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Understanding processes affecting mineral deposits in humid environments

May 10, 2011

Recent interdisciplinary studies by the U.S. Geological Survey have resulted in substantial progress toward understanding the influence that climate and hydrology have on the geochemical signatures of mineral deposits and the resulting mine wastes in the eastern United States. Specific areas of focus include the release, transport, and fate of acid, metals, and associated elements from inactive mines in temperate coastal areas and of metals from unmined mineral deposits in tropical to subtropical areas; the influence of climate, geology, and hydrology on remediation options for abandoned mines; and the application of radiogenic isotopes to uniquely apportion source contributions that distinguish natural from mining sources and extent of metal transport.

The environmental effects of abandoned mines and unmined mineral deposits result from a complex interaction of a variety of chemical and physical factors. These include the geology of the mineral deposit, the hydrologic setting of the mineral deposit and associated mine wastes, the chemistry of waters interacting with the deposit and associated waste material, the engineering of a mine as it relates to the reactivity of mine wastes, and climate, which affects such factors as temperature and the amounts of precipitation and evapotranspiration; these factors, in turn, influence the environmental behavior of mineral deposits. The role of climate is becoming increasingly important in environmental investigations of mineral deposits because of the growing concerns about climate change.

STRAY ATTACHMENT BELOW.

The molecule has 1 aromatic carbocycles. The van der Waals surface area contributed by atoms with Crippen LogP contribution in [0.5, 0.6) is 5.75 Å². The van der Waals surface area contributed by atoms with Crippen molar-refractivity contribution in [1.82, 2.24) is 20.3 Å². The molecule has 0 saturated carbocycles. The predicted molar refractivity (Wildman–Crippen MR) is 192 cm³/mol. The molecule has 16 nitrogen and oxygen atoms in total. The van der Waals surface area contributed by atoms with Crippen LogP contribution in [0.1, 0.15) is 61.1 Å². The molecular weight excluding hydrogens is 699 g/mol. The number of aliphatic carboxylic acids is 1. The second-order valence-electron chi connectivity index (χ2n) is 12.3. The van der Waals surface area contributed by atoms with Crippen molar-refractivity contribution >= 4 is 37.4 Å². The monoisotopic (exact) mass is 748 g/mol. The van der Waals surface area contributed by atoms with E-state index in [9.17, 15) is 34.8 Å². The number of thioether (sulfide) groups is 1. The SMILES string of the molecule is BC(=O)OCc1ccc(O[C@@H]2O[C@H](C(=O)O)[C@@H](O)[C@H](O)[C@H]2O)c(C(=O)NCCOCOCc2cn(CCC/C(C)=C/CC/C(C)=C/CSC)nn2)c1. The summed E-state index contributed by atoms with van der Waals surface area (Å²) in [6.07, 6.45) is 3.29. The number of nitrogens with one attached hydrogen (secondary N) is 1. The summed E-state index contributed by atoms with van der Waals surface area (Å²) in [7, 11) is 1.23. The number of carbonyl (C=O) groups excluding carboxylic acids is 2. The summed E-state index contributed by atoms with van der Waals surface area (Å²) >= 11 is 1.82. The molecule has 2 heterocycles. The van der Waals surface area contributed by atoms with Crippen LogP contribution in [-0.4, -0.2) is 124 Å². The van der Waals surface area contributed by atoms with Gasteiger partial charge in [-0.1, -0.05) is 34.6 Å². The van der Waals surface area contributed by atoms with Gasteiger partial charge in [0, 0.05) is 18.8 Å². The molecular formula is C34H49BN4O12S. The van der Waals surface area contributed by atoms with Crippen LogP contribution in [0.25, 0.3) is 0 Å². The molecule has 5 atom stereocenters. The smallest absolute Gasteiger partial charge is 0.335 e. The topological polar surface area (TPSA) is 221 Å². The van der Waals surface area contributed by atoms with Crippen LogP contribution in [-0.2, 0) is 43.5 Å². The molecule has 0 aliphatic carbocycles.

Publication Year 2011
Title Understanding processes affecting mineral deposits in humid environments
DOI 10.3133/fs20103105
Authors Robert R. Seal, Robert A. Ayuso
Publication Type Report
Publication Subtype USGS Numbered Series
Series Title Fact Sheet
Series Number 2010-3105
Index ID fs20103105
Record Source USGS Publications Warehouse
USGS Organization Eastern Mineral and Environmental Resources Science Center; U.S. Geological Survey